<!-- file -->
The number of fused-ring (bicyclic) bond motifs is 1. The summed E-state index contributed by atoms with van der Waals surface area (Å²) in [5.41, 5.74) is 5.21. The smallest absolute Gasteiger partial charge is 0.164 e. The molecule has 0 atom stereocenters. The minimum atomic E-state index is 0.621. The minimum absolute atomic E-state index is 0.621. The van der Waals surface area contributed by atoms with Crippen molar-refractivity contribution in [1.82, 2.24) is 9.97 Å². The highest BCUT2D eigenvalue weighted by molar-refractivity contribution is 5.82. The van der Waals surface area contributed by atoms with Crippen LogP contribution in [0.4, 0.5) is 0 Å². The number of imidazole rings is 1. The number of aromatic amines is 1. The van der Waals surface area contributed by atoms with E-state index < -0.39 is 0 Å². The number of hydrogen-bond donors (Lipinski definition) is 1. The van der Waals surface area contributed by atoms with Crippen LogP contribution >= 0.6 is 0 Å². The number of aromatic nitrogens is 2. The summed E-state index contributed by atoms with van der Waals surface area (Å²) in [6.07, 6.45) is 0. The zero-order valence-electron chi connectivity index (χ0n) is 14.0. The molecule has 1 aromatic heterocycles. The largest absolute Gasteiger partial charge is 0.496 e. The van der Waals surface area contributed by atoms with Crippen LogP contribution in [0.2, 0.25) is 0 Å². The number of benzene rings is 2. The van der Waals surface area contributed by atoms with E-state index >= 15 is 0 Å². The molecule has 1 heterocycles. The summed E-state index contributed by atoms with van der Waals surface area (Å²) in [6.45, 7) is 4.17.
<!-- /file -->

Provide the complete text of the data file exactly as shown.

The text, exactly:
The number of fused-ring (bicyclic) bond motifs is 1. The summed E-state index contributed by atoms with van der Waals surface area (Å²) in [5.41, 5.74) is 5.21. The smallest absolute Gasteiger partial charge is 0.164 e. The molecule has 0 atom stereocenters. The minimum atomic E-state index is 0.621. The minimum absolute atomic E-state index is 0.621. The van der Waals surface area contributed by atoms with Crippen molar-refractivity contribution in [1.82, 2.24) is 9.97 Å². The highest BCUT2D eigenvalue weighted by molar-refractivity contribution is 5.82. The van der Waals surface area contributed by atoms with Crippen LogP contribution in [0.4, 0.5) is 0 Å². The number of imidazole rings is 1. The number of aromatic amines is 1. The van der Waals surface area contributed by atoms with E-state index < -0.39 is 0 Å². The number of hydrogen-bond donors (Lipinski definition) is 1. The van der Waals surface area contributed by atoms with Crippen LogP contribution >= 0.6 is 0 Å². The number of aromatic nitrogens is 2. The summed E-state index contributed by atoms with van der Waals surface area (Å²) in [6.07, 6.45) is 0. The zero-order valence-electron chi connectivity index (χ0n) is 14.0. The molecule has 1 aromatic heterocycles. The largest absolute Gasteiger partial charge is 0.496 e. The van der Waals surface area contributed by atoms with Crippen LogP contribution in [0.2, 0.25) is 0 Å². The number of benzene rings is 2. The van der Waals surface area contributed by atoms with E-state index >= 15 is 0 Å². The molecule has 1 heterocycles. The summed E-state index contributed by atoms with van der Waals surface area (Å²) in [6.45, 7) is 4.17.